Furthermore, the aggregate sector that includes higher value crops exports less than 18% of current output. Our results show that if more export-oriented agricultural sectors were targeted for irrigated agricultural expansion, there would be little, to no decline in prices and rural poor households would have been better off. Thus, in light of SDG Target 2.3 and its emphasis on doubling rural incomes, a complementary strategy of promoting exports of higher value agricultural crops would boost incomes to a greater extent. Alternatively, expanding irrigated agriculture of traditional export-oriented agricultural sectors would also have a greater positive impact on incomes of the rural poor.

All investments considered in this study would be wealth enhancing, increasing genuine savings by US$595 million. This result is driven by the large positive impact on household savings which outweighs the negative impacts of forest loss and increased greenhouse gas emissions. The US$1.607 billion investment in water and sanitation would generate a US$69.5 million welfare gain, though the net present value of the investment would be negative. From an economic perspective, this analysis shows that such investment is unlikely to occur without strong political will. There are of course important reasons for the Government to undertake this investment, including one of basic human rights as reflected in the 2010 United Nations Resolution 64/292.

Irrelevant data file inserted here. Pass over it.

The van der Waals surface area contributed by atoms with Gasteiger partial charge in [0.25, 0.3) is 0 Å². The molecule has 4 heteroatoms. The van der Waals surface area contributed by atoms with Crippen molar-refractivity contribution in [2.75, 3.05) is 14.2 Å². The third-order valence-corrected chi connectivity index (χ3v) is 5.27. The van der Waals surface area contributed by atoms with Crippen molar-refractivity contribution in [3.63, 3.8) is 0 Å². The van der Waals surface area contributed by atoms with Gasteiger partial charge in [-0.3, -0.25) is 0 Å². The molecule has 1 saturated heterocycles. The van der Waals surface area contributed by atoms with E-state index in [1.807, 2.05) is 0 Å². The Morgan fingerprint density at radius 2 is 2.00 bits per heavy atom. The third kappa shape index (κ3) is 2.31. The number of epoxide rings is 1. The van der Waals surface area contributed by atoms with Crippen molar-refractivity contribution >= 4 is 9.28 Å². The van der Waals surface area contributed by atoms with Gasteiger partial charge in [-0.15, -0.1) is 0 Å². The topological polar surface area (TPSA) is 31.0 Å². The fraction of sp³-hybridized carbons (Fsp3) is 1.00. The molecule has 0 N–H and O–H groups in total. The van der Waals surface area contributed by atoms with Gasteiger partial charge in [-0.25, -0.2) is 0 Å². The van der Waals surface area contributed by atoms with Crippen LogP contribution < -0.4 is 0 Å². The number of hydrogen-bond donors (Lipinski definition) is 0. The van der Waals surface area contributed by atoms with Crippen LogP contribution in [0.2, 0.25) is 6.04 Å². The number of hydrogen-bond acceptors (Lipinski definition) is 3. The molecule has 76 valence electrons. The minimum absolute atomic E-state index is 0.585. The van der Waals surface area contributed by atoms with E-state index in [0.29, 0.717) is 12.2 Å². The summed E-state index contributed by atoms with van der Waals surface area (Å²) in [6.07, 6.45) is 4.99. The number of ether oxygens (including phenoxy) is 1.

IEEM generates results that can be used to substantiate compelling cases to government institutions, particularly Ministries of Finance who are responsible for budget allocations to achieve the SDGs. Impacts expressed in terms of GDP, income and employment continue to rank high on the agenda of policy makers and Ministries of Finance. The estimated economic return of US$1.37 billion from investing in irrigated agricultural development and enhancing water and sanitation coverage communicates a powerful and saleable message that policy makers can take to their constituents and is information that Ministries of Finance can use in preparing multi-year budgets to achieve the SDGs.

An integrated analytical approach sheds light on how individual SDGs can be mutually supportive to achieving the overall Agenda for Sustainable Development. We have shown that improvements in water and sanitation (SDG 6) that increase agricultural labor productivity would in turn increase agricultural output and contribute to SDG Target 2.3. While the specific lines of action considered here targeted the second and sixth SDGs, both positive and negative spill-overs on other SDGs were revealed.